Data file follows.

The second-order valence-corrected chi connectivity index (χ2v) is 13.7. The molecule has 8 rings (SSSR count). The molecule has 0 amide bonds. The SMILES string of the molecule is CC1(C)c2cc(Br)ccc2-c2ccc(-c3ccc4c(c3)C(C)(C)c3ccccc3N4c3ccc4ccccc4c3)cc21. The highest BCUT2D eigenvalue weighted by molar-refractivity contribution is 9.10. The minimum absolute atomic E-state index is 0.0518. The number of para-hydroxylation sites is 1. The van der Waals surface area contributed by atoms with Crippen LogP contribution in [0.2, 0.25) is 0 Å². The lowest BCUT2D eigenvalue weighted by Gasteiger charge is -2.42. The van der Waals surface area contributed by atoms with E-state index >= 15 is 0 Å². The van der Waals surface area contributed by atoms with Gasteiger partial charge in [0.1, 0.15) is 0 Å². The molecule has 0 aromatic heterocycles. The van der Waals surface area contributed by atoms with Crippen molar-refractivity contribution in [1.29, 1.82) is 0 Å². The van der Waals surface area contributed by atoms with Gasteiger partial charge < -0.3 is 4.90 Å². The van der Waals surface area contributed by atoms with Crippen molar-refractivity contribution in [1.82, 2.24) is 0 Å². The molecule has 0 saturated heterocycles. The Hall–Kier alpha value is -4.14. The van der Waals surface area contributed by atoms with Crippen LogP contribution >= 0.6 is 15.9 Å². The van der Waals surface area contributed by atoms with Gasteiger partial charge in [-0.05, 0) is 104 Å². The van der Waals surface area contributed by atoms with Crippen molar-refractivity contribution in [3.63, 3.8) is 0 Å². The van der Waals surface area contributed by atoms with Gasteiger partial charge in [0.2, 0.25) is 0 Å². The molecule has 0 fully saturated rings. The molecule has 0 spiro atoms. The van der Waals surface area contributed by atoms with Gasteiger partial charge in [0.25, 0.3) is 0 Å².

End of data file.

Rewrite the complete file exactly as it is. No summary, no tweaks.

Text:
The second-order valence-corrected chi connectivity index (χ2v) is 13.7. The molecule has 8 rings (SSSR count). The molecule has 0 amide bonds. The SMILES string of the molecule is CC1(C)c2cc(Br)ccc2-c2ccc(-c3ccc4c(c3)C(C)(C)c3ccccc3N4c3ccc4ccccc4c3)cc21. The highest BCUT2D eigenvalue weighted by molar-refractivity contribution is 9.10. The minimum absolute atomic E-state index is 0.0518. The number of para-hydroxylation sites is 1. The van der Waals surface area contributed by atoms with Crippen LogP contribution in [0.2, 0.25) is 0 Å². The lowest BCUT2D eigenvalue weighted by Gasteiger charge is -2.42. The van der Waals surface area contributed by atoms with E-state index >= 15 is 0 Å². The van der Waals surface area contributed by atoms with Gasteiger partial charge in [0.1, 0.15) is 0 Å². The molecule has 0 aromatic heterocycles. The van der Waals surface area contributed by atoms with Crippen molar-refractivity contribution in [1.29, 1.82) is 0 Å². The van der Waals surface area contributed by atoms with Gasteiger partial charge < -0.3 is 4.90 Å². The van der Waals surface area contributed by atoms with Crippen molar-refractivity contribution in [1.82, 2.24) is 0 Å². The molecule has 0 saturated heterocycles. The Hall–Kier alpha value is -4.14. The van der Waals surface area contributed by atoms with Crippen LogP contribution >= 0.6 is 15.9 Å². The van der Waals surface area contributed by atoms with Gasteiger partial charge in [-0.05, 0) is 104 Å². The van der Waals surface area contributed by atoms with Crippen molar-refractivity contribution in [3.63, 3.8) is 0 Å². The van der Waals surface area contributed by atoms with Gasteiger partial charge in [0.2, 0.25) is 0 Å². The molecule has 0 fully saturated rings. The molecule has 0 spiro atoms. The van der Waals surface area contributed by atoms with Gasteiger partial charge in [0.25, 0.3) is 0 Å².